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Document Controlled drug categories and their meanings

Schedule 1

Drugs belonging to this schedule are thought to have no therapeutic value and therefore cannot be due lawfully possessed or prescribed. These include LSD, MDMA (ecstasy) and cannabis. Schedule 1 drugs may be used for the purposes of research but a Home Office license is required.


Schedule 2 & 3

The drugs in these schedules can be prescribed and therefore can be legally possessed and supplied by pharmacists and doctors. They can also be possessed lawfully by anyone who has a prescription. It is an offence contrary to the 1971 Act to possess any drug belonging to Schedule 2 & 3 without prescription or lawful authority. Examples of Schedule 2 & 3 are Methadone and Diamorphine (heroin). Schedule 3 drugs include Subutex and most of the barbiturate family.

The difference between Schedule 2 & 3 drugs is limited to the application of the 2001 Regulations concerning record keeping and storage requirements in respect of Schedule 2 drugs.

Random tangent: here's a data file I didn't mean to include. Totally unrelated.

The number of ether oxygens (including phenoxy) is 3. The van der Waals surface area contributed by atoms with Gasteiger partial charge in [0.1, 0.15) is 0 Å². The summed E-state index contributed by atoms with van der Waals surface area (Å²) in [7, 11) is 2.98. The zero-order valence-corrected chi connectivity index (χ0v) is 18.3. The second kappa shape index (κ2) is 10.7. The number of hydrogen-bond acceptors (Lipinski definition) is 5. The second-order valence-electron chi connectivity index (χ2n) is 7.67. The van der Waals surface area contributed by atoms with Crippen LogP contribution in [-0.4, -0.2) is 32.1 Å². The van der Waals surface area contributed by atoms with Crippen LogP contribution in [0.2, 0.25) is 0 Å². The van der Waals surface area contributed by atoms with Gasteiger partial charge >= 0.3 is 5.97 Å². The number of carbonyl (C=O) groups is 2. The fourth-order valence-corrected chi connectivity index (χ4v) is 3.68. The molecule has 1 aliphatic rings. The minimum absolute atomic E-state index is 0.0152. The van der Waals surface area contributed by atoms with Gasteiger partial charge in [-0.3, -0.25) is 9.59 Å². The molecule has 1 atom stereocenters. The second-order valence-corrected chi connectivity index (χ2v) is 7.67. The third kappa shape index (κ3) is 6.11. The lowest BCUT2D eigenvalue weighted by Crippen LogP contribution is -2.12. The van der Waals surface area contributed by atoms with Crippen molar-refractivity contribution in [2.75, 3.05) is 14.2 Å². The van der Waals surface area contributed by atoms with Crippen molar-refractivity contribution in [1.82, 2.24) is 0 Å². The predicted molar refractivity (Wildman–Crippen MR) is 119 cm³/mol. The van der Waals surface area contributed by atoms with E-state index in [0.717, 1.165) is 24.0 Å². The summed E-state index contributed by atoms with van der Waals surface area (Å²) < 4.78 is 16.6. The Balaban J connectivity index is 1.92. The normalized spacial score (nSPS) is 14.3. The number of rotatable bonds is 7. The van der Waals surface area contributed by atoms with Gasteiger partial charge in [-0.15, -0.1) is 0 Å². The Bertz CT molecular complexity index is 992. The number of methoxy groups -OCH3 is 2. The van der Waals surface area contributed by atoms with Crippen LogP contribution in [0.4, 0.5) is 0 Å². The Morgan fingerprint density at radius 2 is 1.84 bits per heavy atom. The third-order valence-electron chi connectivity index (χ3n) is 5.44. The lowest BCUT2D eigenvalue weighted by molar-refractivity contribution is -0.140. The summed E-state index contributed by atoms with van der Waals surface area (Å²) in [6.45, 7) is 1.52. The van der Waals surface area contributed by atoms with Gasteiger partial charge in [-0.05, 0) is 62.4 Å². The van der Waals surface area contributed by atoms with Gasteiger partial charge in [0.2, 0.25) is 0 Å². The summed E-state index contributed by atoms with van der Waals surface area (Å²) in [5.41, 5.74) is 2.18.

Schedule 4 (i) & (ii)

Schedule 4 was divided into two parts by the 2001 Regulations (as amended by the Misuse of Drugs (Amendment No.2) Regulations 2012).

Schedule 4 (i) controls most of the Benzodiazepines. Schedule 4 (i) drugs can be lawfully possessed under prescription. Otherwise, possession is an offence under the 1971 Act.

Schedule 4 (ii) drugs can be possessed as long as they are clearly for personal use. Drugs in this schedule can also be imported or exported for personal use where a person himself carries out that importation or exportation. The most common example of Schedule 4 (ii) drug is steroids.


Schedule 5

Schedule 5 drugs are sold over the counter and can be legally possessed without a prescription.
 
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